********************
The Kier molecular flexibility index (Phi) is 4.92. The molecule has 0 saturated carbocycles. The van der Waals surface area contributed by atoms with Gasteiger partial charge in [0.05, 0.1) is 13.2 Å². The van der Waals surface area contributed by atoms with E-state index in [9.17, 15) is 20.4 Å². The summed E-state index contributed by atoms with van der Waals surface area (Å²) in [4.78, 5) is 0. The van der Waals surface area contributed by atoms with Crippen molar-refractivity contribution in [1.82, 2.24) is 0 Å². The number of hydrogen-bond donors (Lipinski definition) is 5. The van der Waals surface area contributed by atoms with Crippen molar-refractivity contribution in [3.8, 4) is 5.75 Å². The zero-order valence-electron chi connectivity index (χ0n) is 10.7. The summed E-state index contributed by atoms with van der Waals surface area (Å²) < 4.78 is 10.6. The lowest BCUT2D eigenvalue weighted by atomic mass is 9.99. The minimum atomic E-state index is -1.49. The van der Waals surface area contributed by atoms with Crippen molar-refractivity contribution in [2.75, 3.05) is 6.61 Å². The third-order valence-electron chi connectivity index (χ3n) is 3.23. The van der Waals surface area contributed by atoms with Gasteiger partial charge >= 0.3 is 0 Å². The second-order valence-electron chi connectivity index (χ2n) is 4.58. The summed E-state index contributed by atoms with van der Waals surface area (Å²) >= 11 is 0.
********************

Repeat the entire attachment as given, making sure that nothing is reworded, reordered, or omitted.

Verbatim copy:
The Kier molecular flexibility index (Phi) is 4.92. The molecule has 0 saturated carbocycles. The van der Waals surface area contributed by atoms with Gasteiger partial charge in [0.05, 0.1) is 13.2 Å². The van der Waals surface area contributed by atoms with E-state index in [9.17, 15) is 20.4 Å². The summed E-state index contributed by atoms with van der Waals surface area (Å²) in [4.78, 5) is 0. The van der Waals surface area contributed by atoms with Crippen molar-refractivity contribution in [1.82, 2.24) is 0 Å². The number of hydrogen-bond donors (Lipinski definition) is 5. The van der Waals surface area contributed by atoms with Crippen molar-refractivity contribution in [3.8, 4) is 5.75 Å². The zero-order valence-electron chi connectivity index (χ0n) is 10.7. The summed E-state index contributed by atoms with van der Waals surface area (Å²) < 4.78 is 10.6. The lowest BCUT2D eigenvalue weighted by atomic mass is 9.99. The minimum atomic E-state index is -1.49. The van der Waals surface area contributed by atoms with Crippen molar-refractivity contribution in [2.75, 3.05) is 6.61 Å². The third-order valence-electron chi connectivity index (χ3n) is 3.23. The van der Waals surface area contributed by atoms with Gasteiger partial charge >= 0.3 is 0 Å². The second-order valence-electron chi connectivity index (χ2n) is 4.58. The summed E-state index contributed by atoms with van der Waals surface area (Å²) >= 11 is 0.